Youth Support Library

Plenary Session P6 Social and Behavioural Issues


Chaired by Joan-Carles Suris - Barcelona Spain and

David Baum - President Royal College of Paediatrics & Child Health London


The Care System   Keith Drinkwater

The Public Care System for children & young people in this country is in deep       Trouble!


This is a gross generalisation and I would not want to ignore the very good work done by the many skilled and committed staff in Social Services Department, nor the many success stories : families happily reunited, new families created and young people who have made a success of their lives.

Nevertheless, for years now we have been subjected to a barrage of news headlines which confirm the truth of my opening statement.   Inquiries & investigations into widespread abuse in children’s homes in Wales and prosecutions in Cheshire, Liverpool and elsewhere.   The report by the Social Services Inspectorate “Someone Else’s Child” which included 27 local authorities in England showed that there was not one where all safeguards were being applied.  Management was criticised and only 9 out of 27 authorities had plans for all of the children for whom they had responsibility.

A recent report by the British Agency for Fostering & Adoption showed that the problems are not limited to young people.  Even very young children often languish in care for several years before they are placed with adoptive families.

SOME FACTS - I in 200 children in this country is “in care” (used to describe both those who are  “Looked After” & where there is an order).  This is 0.5% of the population of under 18s in this country.  Children in Foster Care on average experience 5 moves. We are also becoming more aware of the incidence of abuse in foster care.

Young men in care make up 22% of the prison population.

38% of prisoners under 21 are, or have been, in the Public Care system.  

55% of homeless, single people were in care.  1/3 of rough sleepers were in care.

75% leave care without an education qualification, 25% of those aged 14 and over failed to attend school regularly, 80% had no job to go to.

Between 14-25% of young women leaving care have a child or are pregnant.   (Only 3% of 20 year olds in this country have children and the average age for a first child is 27).

Many of the young people in the care system have experienced difficult, disturbed and sometimes chaotic life styles.  Many will have experienced abuse or have experienced violence in the family.  Some will have developed a pattern of running away from home, truancy and delinquent behaviour.  This will often have resulted in a  “Mind Set”  which is characterised by concluding that there is no future – lack of planning – mercy of fate – impulsiveness -  with no concept of a  career  - or stable family life.   They are often not easy to help or even relate to.  The dice are stacked against the Public Care system succeeding in many respects, but these are all children, unique and of great value.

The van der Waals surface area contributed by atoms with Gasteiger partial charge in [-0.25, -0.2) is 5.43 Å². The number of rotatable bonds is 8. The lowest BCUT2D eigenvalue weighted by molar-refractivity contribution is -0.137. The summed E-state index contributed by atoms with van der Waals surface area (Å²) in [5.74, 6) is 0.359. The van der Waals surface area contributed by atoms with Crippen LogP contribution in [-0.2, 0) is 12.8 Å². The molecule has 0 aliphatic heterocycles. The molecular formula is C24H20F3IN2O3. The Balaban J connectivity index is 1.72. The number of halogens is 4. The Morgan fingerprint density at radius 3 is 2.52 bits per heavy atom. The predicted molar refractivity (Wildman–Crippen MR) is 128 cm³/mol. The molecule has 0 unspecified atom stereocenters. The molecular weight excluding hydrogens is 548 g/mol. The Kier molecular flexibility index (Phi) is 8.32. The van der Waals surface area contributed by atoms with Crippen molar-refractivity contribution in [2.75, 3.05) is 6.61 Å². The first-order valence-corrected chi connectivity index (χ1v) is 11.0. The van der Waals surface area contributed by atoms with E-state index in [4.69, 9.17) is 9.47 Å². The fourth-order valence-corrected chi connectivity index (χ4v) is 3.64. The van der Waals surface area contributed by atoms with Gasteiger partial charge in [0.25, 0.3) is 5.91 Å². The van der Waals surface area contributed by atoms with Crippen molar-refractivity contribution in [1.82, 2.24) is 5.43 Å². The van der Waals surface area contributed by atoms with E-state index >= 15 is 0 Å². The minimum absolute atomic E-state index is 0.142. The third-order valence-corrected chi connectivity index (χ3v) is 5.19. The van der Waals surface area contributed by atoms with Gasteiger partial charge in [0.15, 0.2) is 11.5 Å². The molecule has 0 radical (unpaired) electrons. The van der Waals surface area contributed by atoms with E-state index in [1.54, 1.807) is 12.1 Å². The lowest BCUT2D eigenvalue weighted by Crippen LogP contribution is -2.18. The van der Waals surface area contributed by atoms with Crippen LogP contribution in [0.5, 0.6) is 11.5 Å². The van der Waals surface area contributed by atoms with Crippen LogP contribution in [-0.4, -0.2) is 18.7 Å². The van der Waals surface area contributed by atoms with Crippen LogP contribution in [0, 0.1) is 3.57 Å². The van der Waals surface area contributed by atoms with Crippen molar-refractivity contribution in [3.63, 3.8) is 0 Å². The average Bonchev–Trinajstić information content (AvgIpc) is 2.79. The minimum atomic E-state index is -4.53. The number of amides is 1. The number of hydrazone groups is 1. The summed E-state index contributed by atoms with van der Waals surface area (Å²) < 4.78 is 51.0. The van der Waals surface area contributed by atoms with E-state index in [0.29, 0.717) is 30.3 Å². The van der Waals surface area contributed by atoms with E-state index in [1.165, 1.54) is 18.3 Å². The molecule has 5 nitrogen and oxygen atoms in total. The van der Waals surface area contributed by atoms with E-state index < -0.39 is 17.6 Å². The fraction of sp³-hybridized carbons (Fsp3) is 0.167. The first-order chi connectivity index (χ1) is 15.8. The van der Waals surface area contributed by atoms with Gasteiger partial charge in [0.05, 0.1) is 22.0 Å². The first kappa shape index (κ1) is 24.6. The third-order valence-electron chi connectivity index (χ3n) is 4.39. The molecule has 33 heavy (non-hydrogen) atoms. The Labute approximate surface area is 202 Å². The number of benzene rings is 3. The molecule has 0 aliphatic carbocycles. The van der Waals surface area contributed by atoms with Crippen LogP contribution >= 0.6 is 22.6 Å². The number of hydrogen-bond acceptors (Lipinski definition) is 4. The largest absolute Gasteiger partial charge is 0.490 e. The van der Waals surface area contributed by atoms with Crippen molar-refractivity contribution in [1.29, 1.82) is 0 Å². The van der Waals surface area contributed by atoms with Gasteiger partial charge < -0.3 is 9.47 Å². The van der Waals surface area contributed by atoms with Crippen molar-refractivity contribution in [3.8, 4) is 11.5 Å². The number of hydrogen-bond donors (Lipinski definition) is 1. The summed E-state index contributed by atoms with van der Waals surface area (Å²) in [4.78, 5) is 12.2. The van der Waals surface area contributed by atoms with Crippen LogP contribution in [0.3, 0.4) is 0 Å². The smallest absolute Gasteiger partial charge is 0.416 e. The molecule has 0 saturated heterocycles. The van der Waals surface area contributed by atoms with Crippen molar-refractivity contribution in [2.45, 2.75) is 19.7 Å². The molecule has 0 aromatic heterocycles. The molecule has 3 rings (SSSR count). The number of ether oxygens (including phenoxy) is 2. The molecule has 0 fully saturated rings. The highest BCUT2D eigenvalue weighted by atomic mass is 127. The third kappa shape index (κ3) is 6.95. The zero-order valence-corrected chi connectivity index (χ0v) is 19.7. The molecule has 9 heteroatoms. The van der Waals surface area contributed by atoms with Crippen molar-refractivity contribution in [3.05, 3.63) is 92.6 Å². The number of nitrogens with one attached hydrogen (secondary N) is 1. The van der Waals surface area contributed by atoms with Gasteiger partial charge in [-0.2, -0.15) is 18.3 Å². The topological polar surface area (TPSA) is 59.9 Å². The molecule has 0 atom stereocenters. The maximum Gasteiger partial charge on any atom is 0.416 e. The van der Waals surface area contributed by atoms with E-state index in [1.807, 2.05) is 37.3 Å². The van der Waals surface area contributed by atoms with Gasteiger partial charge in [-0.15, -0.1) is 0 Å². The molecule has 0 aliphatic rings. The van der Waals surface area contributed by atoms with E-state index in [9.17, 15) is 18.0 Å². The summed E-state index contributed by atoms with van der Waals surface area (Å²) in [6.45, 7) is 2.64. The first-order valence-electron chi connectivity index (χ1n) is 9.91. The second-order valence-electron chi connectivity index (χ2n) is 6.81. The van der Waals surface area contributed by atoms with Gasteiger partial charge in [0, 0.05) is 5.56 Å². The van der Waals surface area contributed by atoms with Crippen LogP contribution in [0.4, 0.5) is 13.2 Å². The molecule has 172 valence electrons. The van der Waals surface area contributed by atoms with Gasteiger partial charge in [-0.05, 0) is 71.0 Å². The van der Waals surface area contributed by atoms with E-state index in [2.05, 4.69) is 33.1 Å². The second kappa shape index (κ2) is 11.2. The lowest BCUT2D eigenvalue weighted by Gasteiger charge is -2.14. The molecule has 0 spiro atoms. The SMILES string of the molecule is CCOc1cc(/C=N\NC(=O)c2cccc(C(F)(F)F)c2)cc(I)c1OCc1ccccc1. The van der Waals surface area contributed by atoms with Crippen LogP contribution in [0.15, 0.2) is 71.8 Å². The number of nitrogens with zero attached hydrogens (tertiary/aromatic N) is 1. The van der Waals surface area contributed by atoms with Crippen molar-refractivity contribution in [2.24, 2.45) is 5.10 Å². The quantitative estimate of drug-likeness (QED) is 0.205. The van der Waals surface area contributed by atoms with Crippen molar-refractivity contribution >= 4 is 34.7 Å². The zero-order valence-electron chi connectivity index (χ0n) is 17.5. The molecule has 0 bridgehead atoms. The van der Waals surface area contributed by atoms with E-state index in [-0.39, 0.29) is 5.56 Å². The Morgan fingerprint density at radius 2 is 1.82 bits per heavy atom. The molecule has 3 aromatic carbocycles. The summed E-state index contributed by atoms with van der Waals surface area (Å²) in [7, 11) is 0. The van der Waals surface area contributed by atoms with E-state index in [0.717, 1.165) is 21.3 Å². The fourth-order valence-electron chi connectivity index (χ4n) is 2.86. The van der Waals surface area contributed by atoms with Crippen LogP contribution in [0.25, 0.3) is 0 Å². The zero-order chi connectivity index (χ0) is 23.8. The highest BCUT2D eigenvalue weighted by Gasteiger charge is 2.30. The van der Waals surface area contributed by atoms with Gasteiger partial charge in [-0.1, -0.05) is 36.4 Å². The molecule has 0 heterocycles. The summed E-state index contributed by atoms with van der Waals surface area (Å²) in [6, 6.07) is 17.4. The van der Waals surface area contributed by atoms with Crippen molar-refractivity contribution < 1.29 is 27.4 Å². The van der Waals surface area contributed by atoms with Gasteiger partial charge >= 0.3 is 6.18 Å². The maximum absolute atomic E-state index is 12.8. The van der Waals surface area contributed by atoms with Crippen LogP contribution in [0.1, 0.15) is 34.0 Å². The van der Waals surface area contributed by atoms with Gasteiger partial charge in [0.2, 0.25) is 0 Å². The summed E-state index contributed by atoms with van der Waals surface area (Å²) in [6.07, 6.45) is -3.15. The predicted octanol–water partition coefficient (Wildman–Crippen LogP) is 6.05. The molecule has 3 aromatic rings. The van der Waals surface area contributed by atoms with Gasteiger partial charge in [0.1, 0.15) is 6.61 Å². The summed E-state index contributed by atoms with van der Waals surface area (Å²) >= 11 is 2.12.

Many of the provisions for helping and supporting young people in the care system already exist. Representation & Complaints, Independent Visitors, Guardian ad Litem, training in how to relate to children etc.  Some solutions rest with Governments, both central & local. The Government has announced a number of measures recently, some directly relating to the care system, others such as provision for young children & the Social Exclusion Unit. Local Authorities are being urged & required to give higher priority to the care of the children and young people for whom it is responsible - eg to end the virtual abandonment of young people on reaching the age of 16 yrs (the power has existed for many years, refocusing away from largely ineffectual obsession with child protection. I hope that these measures are all successful.

There are some very simple things that we can do to improve the situation.  We can involve young people and really listen to what they have to say.  We can give them some real sense of control over what happens to them.  We can offer them opportunities to succeed in something – “Nothing succeeds like success”. Certainly nothing can give a boost to self-esteem, self worth, than being treated as if you are a person of value, listened to and taken seriously and given opportunities to succeed.

A young woman talking about being in care and the stigma attached to it stated:  “That can cause people to run away.  It really distresses them.  They make us feel like you’re an outsider.  You don’t belong.  You’re not human just because you’re not from a steady background”